Circular economy is an important goal for many companies. At least, that is what can be read in many company reports. Circular economy is also a hot topic in policy circles. Europe, China, Japan: they all have policy proposals on how to become a circular economy.

Circularity is often used as synonym for sustainability; circular seems to be sustainable. It is also a container term. To some, it has to do with resource preservation and recycling. To others it means a completely new economy, with different foundations and different rules.

And yes, the concept of circularity is very broad, and the circular economy encompasses a lot. But ‘a lot’ can be too much, too complex, making the concept too vague, and too ambitious. In fact, after several years of intense discussions, experiments and policies, we must be honest. The latest report of Circle Economy shows that our global economy is becoming less instead of more circular: we are using ever more resources for our economic activities instead of less.

We should remain bold in our ambition to create an economy within the limits of our ecosystem but must become more practical in how we can achieve this.
Hans Stegeman, Head of Research and Investment Strategy

It is high time we take the next step. We should remain bold in our ambition to create an economy within the limits of our ecosystem, but must become more practical in how we can achieve this. Take it step by step but without compromises.

Bold goal

Bold ideas for the future are often called moonshots, challenges that require significant investment of time and money, together with creative thinking and innovative technology. This word dates back to the Sixties, when the bold idea was to put a man on the moon. It seemed impossible at the time, yet we did just that. The circular economy is one of our present-day moonshots. Yet, contrary to reaching the moon, this is a goal that we absolutely must achieve if we are to solve such challenges as climate change. Replacing fossil fuels with renewable energy, and primary resources with secondary resources. Trying to minimise waste and becoming more efficient with material inputs. Using products for as long as possible by designing them for repair, refurbishing them and creating second-hand markets and sharing platforms. This is the idea, and there is evidence that this is possible. If we can create a more resource-extensive economy, we will reduce our carbon footprint. We will also reduce our detrimental mining activities, and a lot of other environmental benefits.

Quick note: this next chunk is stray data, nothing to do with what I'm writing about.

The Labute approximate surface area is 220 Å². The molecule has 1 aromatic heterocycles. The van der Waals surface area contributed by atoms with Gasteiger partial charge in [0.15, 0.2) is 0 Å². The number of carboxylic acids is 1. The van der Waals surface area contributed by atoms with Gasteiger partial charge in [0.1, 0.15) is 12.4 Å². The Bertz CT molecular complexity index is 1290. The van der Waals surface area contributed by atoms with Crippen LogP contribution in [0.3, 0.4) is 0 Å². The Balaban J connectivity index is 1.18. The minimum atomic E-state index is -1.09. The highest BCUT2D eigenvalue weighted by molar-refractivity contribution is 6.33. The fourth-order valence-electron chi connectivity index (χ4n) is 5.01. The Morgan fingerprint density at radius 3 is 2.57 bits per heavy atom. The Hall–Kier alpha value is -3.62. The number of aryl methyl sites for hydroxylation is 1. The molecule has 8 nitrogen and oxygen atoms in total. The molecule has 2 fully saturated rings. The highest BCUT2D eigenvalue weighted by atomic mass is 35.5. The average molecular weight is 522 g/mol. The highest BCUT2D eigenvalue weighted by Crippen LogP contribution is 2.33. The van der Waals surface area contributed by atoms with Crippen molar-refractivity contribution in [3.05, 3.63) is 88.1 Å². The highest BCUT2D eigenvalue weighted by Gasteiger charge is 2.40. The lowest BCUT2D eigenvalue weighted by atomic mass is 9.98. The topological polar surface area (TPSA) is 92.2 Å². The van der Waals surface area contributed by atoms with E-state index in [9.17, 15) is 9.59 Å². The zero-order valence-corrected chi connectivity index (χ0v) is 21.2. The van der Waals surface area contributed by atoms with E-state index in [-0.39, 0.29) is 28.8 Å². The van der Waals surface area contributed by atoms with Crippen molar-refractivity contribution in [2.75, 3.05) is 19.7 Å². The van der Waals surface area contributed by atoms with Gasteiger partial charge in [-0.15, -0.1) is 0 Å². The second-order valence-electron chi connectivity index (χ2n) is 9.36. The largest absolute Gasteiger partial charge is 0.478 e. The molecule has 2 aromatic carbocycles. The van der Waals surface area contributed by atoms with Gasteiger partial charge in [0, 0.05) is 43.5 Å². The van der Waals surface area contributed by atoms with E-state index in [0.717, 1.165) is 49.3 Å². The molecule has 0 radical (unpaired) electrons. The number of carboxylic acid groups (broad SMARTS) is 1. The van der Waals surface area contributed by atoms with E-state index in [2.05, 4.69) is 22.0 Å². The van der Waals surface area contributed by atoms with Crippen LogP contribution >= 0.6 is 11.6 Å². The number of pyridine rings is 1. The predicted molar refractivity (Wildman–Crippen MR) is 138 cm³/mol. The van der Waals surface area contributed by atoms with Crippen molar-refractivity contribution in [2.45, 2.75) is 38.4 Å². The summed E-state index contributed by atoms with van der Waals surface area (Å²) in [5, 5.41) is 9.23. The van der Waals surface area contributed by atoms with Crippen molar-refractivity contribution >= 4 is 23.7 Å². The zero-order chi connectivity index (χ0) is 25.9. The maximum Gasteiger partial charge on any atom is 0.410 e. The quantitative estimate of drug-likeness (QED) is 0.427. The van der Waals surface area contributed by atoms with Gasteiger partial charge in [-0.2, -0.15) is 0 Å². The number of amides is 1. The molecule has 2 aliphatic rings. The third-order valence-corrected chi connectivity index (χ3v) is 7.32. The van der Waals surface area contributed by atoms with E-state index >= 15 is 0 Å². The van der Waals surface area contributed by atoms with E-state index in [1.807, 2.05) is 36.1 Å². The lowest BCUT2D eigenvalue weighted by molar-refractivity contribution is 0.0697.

Experiments in recent years have shown that a circular economy is possible. At least, on a small scale, for some small and mid-sized companies and for some activities of larger companies. To achieve that bold goal, however, we need more than experimenting. We also need governments to step in and companies to embrace the circular economy in the heart of their business model.

Step by step